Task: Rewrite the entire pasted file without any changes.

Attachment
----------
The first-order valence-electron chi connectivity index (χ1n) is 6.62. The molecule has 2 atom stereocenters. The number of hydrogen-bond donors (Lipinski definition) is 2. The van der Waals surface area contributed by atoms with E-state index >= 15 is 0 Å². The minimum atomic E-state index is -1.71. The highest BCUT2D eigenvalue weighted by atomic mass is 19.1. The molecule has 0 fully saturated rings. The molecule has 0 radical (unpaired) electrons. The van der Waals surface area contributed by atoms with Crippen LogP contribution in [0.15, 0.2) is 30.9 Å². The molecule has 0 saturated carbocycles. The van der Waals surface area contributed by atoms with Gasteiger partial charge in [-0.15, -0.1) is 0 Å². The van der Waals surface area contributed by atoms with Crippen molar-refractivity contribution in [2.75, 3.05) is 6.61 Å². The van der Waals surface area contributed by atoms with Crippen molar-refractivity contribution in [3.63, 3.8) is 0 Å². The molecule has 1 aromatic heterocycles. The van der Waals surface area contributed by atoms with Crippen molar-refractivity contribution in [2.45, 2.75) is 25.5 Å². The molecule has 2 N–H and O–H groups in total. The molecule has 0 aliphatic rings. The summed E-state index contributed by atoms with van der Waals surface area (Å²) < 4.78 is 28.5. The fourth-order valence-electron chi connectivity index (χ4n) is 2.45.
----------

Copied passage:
The first-order valence-electron chi connectivity index (χ1n) is 6.62. The molecule has 2 atom stereocenters. The number of hydrogen-bond donors (Lipinski definition) is 2. The van der Waals surface area contributed by atoms with E-state index >= 15 is 0 Å². The minimum atomic E-state index is -1.71. The highest BCUT2D eigenvalue weighted by atomic mass is 19.1. The molecule has 0 fully saturated rings. The molecule has 0 radical (unpaired) electrons. The van der Waals surface area contributed by atoms with Crippen LogP contribution in [0.15, 0.2) is 30.9 Å². The molecule has 0 saturated carbocycles. The van der Waals surface area contributed by atoms with Gasteiger partial charge in [-0.15, -0.1) is 0 Å². The van der Waals surface area contributed by atoms with Crippen molar-refractivity contribution in [2.75, 3.05) is 6.61 Å². The van der Waals surface area contributed by atoms with Crippen molar-refractivity contribution in [3.63, 3.8) is 0 Å². The molecule has 1 aromatic heterocycles. The van der Waals surface area contributed by atoms with Crippen molar-refractivity contribution in [2.45, 2.75) is 25.5 Å². The molecule has 2 N–H and O–H groups in total. The molecule has 0 aliphatic rings. The summed E-state index contributed by atoms with van der Waals surface area (Å²) < 4.78 is 28.5. The fourth-order valence-electron chi connectivity index (χ4n) is 2.45.